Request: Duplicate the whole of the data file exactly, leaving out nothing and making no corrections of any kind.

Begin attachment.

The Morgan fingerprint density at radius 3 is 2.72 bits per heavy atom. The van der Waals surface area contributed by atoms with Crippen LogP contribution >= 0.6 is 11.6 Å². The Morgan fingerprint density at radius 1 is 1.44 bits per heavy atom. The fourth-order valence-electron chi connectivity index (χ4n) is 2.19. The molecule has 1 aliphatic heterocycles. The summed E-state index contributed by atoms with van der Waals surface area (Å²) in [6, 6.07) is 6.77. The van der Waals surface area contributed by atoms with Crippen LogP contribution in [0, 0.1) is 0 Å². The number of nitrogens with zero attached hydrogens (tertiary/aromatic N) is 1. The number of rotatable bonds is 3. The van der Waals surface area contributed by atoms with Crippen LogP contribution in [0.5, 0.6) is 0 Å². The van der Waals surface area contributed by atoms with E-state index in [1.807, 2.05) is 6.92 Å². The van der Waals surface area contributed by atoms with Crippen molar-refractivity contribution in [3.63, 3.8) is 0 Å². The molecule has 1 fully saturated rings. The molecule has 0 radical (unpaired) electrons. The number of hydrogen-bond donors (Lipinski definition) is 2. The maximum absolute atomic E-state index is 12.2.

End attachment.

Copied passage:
The Morgan fingerprint density at radius 3 is 2.72 bits per heavy atom. The van der Waals surface area contributed by atoms with Crippen LogP contribution >= 0.6 is 11.6 Å². The Morgan fingerprint density at radius 1 is 1.44 bits per heavy atom. The fourth-order valence-electron chi connectivity index (χ4n) is 2.19. The molecule has 1 aliphatic heterocycles. The summed E-state index contributed by atoms with van der Waals surface area (Å²) in [6, 6.07) is 6.77. The van der Waals surface area contributed by atoms with Crippen LogP contribution in [0, 0.1) is 0 Å². The number of nitrogens with zero attached hydrogens (tertiary/aromatic N) is 1. The number of rotatable bonds is 3. The van der Waals surface area contributed by atoms with Crippen LogP contribution in [0.5, 0.6) is 0 Å². The van der Waals surface area contributed by atoms with E-state index in [1.807, 2.05) is 6.92 Å². The van der Waals surface area contributed by atoms with Crippen molar-refractivity contribution in [3.63, 3.8) is 0 Å². The molecule has 1 fully saturated rings. The molecule has 0 radical (unpaired) electrons. The number of hydrogen-bond donors (Lipinski definition) is 2. The maximum absolute atomic E-state index is 12.2.